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Spokane, Washington  Est. May 19, 1883
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Cougars pull away from Western Oregon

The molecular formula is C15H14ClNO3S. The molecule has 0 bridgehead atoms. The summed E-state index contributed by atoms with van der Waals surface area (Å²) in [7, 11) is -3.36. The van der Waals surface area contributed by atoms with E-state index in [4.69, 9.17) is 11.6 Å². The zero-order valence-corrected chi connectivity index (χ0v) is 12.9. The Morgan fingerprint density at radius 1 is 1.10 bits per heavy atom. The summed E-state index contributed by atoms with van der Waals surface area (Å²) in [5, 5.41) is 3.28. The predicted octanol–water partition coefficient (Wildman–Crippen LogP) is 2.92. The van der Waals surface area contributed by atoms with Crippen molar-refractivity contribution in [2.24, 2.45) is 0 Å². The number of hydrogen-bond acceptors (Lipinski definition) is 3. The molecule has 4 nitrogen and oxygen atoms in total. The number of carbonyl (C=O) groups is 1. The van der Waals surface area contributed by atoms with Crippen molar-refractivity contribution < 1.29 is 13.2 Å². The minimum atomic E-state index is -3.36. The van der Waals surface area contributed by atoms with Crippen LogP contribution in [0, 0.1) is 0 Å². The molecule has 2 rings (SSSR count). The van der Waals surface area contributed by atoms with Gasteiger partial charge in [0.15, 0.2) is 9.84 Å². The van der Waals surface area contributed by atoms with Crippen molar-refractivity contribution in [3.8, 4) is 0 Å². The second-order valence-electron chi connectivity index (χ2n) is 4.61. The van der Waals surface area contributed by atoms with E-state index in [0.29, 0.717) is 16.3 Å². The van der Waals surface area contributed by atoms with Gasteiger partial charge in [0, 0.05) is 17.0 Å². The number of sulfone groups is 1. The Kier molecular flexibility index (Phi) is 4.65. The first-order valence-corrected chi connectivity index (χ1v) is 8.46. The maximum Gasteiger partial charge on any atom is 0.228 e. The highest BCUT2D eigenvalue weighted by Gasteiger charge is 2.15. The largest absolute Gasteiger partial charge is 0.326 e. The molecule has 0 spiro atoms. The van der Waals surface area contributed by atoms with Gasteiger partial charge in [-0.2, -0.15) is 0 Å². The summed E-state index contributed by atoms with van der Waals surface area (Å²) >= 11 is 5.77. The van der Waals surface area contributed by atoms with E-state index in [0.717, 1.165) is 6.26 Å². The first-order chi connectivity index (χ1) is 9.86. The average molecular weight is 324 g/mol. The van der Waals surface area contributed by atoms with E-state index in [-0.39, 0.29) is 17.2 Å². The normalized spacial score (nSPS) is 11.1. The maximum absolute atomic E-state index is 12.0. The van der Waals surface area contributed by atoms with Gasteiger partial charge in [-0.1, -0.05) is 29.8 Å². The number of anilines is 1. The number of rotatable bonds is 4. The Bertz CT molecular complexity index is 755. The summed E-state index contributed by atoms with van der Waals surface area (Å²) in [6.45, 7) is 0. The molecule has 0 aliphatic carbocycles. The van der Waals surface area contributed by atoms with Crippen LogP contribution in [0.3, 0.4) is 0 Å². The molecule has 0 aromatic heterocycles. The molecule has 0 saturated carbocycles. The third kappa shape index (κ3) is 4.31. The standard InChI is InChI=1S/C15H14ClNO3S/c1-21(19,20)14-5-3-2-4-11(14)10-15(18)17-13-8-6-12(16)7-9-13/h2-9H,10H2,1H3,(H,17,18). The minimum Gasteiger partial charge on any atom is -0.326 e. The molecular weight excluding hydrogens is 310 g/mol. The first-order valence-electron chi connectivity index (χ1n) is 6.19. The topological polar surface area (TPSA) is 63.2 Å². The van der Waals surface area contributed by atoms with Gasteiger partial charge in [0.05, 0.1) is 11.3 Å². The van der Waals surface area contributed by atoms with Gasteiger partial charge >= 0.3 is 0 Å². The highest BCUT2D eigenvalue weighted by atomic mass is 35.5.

PULLMAN – There is one opponent that seems to wear down college basketball players with a mind-numbing consistency. Final exams. “I’ve been doing this for a few years now and I sincerely cannot remember feeling good coaching a game right after finals,” Washington State coach Ken Bone said Sunday evening. And that was after his Cougars had won their fifth consecutive nonconference game, a seemingly easy 66-42 decision over Western Oregon before a student-deprived crowd of 2,318 at Beasley Coliseum. But the Division II Wolves, members of the Great Northwest Athletic Conference who came in on a nine-game winning streak, gave Washington State a test for the first 20 minutes. When the teams headed to the locker room at half, WSU (7-4) led just 28-25 and had more turnovers against WOU’s matchup zone (10) than baskets (nine). Even though finals ended Friday, the Cougars knew that math wouldn’t earn a passing grade. “We didn’t play with the energy we needed to,” Bone said, “but the turnovers were very disappointing. I forget exactly how many we had at halftime, but it was too many.” The Cougars came in averaging 15 a game and that carelessness was intensified early by the introduction of three players who hadn’t played much during their recent win streak. With the return of Abe Lodwick, out all season with a broken foot, Mike Ladd, out five games with a sprained thumb, and Faisal Aden, out three with a concussion, the Cougars’ rotations changed, with the trio combining for 26 first-half minutes. “It’s always a new challenge when you’re bringing a guy back into the mix, but when you’re bringing in three guys back in, it can disrupt the continuity of what’s been going on,” Bone said. Western Oregon (9-2) also had a hand in the disruption, with the Wolves’ three-, four- and sometimes five-guard sets pressuring WSU into failed decisions. All that changed at halftime. The Cougars began operating their offense closer to the rim – they had 11 attempts within a foot in the second half – and the shots began to fall. With Marcus Capers leading the way with nine points – the first time the senior has led WSU in scoring – on four dunks and a free throw, and 6-foot-10 Charlie Enquist making all three of his attempts, WSU converted half its field goal attempts, including 13 of 23 after halftime. The Cougars also had just five turnovers. “The second half we were more poised,” Capers said. “We had seen (the WOU zone), so we moved the ball and attacked more.” Post D.J. Shelton exemplified the attack philosophy late, switching out and blocking a 3-pointer, gathering in the loose ball and going coast-to-coast, though the finish wasn’t pretty. “It looked to me like he lost his balance, threw it up and it went through the hoop,” Bone said of Shelton’s last of seven points. Very little of what Western Oregon threw up in the second half went through the hoop, as the Wolves, who won in the Bay Area on Saturday afternoon and didn’t arrive in Pullman until noon Sunday, missed 19 of 23 second-half shot attempts. “I think they just ran out of gas,” Bone said. Western Oregon was still within nine with nearly 13 minutes left before the tank ran dry. A 15-2 run – including Lodwick’s first bucket of the year, a 24-footer from the top – ensured the Cougars could coast to the finish line. WOU leading scorer Blair Wheadon was just 1 for 10 from the floor, though he got to the line enough to finish with nine points. Forward Kolton Nelson, who came in averaging 12.4, was held to just a lone free throw and, at 6-8, had trouble against the WSU bigs – on both ends. “Our interior passing has been very good, especially the last two, three weeks,” said Bone, noting post Brock Motum’s career-high five assists. So has the defense, something Capers thinks is helped by WSU’s depth. “We look at it like rounds, like a boxing match,” he said. “I can go the first four minutes, then sub out.” The Cougars played 10 players eight or more minutes – no one more than Capers’ 24 – and all 10 scored. And all had a hand in holding the Wolves to 26 percent shooting, the third time in five games WSU’s opponents have shot that poorly. “It has been a topic of discussion most every day in practice, trying to get as good as we can defensively,” Bone said. “We want to get it to where we can rotate a number of guys and keep our energy level up.” With the win, the Cougars say goodbye to Beasley until Jan. 19, when Stanford will visit in WSU’s sixth Pac-12 game. Between now and New Year’s Day, Washington State will play in Seattle and twice in Spokane. Then it’s off for three conference road games. “When you’re in Pullman during winter break, it’s a ghost town,” said Lodwick, who thanked the few fans who showed up Sunday. “There’s no one here.”
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